This article was originally posted on off-road.com, but can no longer be found there. It has been preserved here after finding it in the Internet Archive.
Over the past five years I have painted two complete vehicles and did some spot repair on one other. While the thought of painting your own vehicle might scare you, it is really pretty easy to do if you follow the one big cardinal rule of auto painting: TAKE YOUR TIME! In what follows I will attempt to prepare you so that you can paint you own vehicle. We will look at what equipment is required, how much it costs, the procedure to paint your vehicle and other issues.
Before I get too far into this I should explain that I am by no means an expert. I have learned many new things with each paint job and I expect that I will continue learning with each new vehicle I tackle. If this is going to be your first vehicle, it helps to have an attitude that you have nothing to lose if you try it yourself. Minor imperfections in any paint job are EXPECTED. Maybe that should be cardinal rule number two.
One thought here is that you could start by painting something besides your car, like a metal chair or a spare door from a junk yard. This is a good way to get started and if you mess up, no big deal.
There are four basic steps when painting a vehicle:
Each of these will be discussed below in more detail and we’ll actually expand the four steps to about a dozen.
Air Compressor – This is the most costly piece of equipment you need to paint a vehicle. I have painted my vehicles with a Sanborn 3.5 HP compressor that has a 20 gallon tank. I recommend this as a minimum. A compressor such as this runs around $250. Sears and Cambell Hausfield are two other brands that are quite popular. You can use a smaller compressor, but my experience says that you need at least close to the above configuration to be successful. The highest psi I ever utilized in painting was 60 psi. Most compressors can easily do this. It is helpful if your compressor has enough hose to go half way around the vehicle. I’m sure you can rent compressors if you can’t afford to buy one.
D/A Sander – A D/A is not a grinder. It moves in an oval fashion and does a much better job at sanding chores (as in, it is not as hard on the surface). Your D/A sander runs off the air compressor. You can sand by hand, but for anything below 220 grit, using a D/A is much easier. Again, it can probably be rented, or purchased for $50.
Paint / Spray Gun – This is “spray can” if you will. When hooked up to the paint can (which is part of this – it can be removed and filled with paint, primer, etc) and the air compressor, this delivers the paint. Must guns have triggers (basically on/off levers) and two adjustments which determine the air / paint mixture and the amount of paint delivered. Together these determine the pattern the paint is laid on the vehicle. I am definitely not an expert here, so consult your local paint guru. Basically you want a circular pattern, where the top and bottom parts of the circle are stretched up; I guess it is somewhat like an oval. It can also probably be rented, or purchased from anywhere from $30 to several hundred dollars. I painted all my vehicles with a cheapo $30 model and it seemed to work fine.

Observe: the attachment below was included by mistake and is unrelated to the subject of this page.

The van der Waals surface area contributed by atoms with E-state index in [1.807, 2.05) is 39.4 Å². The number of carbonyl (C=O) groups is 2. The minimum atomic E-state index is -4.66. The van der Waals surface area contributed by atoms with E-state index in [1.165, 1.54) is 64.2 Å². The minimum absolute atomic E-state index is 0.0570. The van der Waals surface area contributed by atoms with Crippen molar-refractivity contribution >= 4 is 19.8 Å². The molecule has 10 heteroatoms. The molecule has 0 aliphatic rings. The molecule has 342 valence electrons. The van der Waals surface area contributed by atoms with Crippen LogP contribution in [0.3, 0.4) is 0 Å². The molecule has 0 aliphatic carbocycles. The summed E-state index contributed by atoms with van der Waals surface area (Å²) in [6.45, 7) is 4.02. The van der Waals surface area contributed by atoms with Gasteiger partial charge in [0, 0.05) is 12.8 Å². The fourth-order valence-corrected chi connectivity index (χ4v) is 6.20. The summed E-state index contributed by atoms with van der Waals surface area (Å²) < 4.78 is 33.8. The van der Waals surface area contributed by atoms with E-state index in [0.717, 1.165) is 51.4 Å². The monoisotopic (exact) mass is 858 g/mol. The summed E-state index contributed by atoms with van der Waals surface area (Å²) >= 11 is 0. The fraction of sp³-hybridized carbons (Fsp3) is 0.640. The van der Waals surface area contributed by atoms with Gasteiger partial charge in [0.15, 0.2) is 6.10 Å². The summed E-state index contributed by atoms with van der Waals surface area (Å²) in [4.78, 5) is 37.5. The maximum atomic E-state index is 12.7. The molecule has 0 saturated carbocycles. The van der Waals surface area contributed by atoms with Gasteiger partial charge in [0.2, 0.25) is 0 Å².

Strainers – You should have strainers so that when you put the paint or primer into the can, it filters out any impurities. It is also a good idea to have a strainer on the paint intake inside the can (on the gun). These latter strainers clip-on the spout that takes the paint up to the gun. You need about five of the former and three of the latter (although the latter can be re-used in a crunch). These should run you less than $5.
Stir Sticks – As expected, these are used to stir ingredients together. You need about five of these. Any real paint store will throw these in for free (in fact, they should throw in the paper strainers above for free too).
Water Remover Filter – I don’t have any fancy equipment, but such equipment does exist that removes any water from the air line so that you don’t get water mixed in with your paint. I bought the cheapo disposable ones that go between the air line and the paint gun. These did me just fine. The disposable filter it about $5.
Gloves – As paint is a chemical and hence dangerous, you should always were rubber gloves when preparing the paint, painting and cleaning up. Gloves are probably around $10.
Face Mask – You should have a mask which covers your mouth and nose. They sell cheap masks which use disposable charcoal canisters. This is a must – don’t think you can sacrifice your health in this exercise. This is probably around $20.
Sanding Block – You’ll need a $10 sanding block to handle the sand-by-hand stuff. A small one that fits in your hand should work well. If you are doing body work, you might want other exotic stuff (cheese graters, large sanding blocks, dollies, etc).
There are at least three different types of paint. Lacquer was popular a few years ago, but has fallen out of favor and according to one paint expert I talked to, it is being taken off the market. Urethane is probably what most truck owners would love to have on their vehicles since it is quite hard. However, urethane requires a full oxygen ventilation mask and body suit and is therefore inappropriate for most people. It requires this “hardware” becuase it contains poisonous chemicals that the body cannot handle.
The most popular paint for the do-it-yourself crowd is enamel, and specifically, acrylic enamel. This paint lays nicely, is cheap and is easy to fix if you make a mistake. In addition, it is easily available. This text is written assuming that acrylic enamel is being used.
There are several different paint manufacturers. I have always used PPG products and they have proven to be an excellent choice for me. Dupont is another popular manufacturer and I suppose there are others. This text is written assuming that PPG products are being used.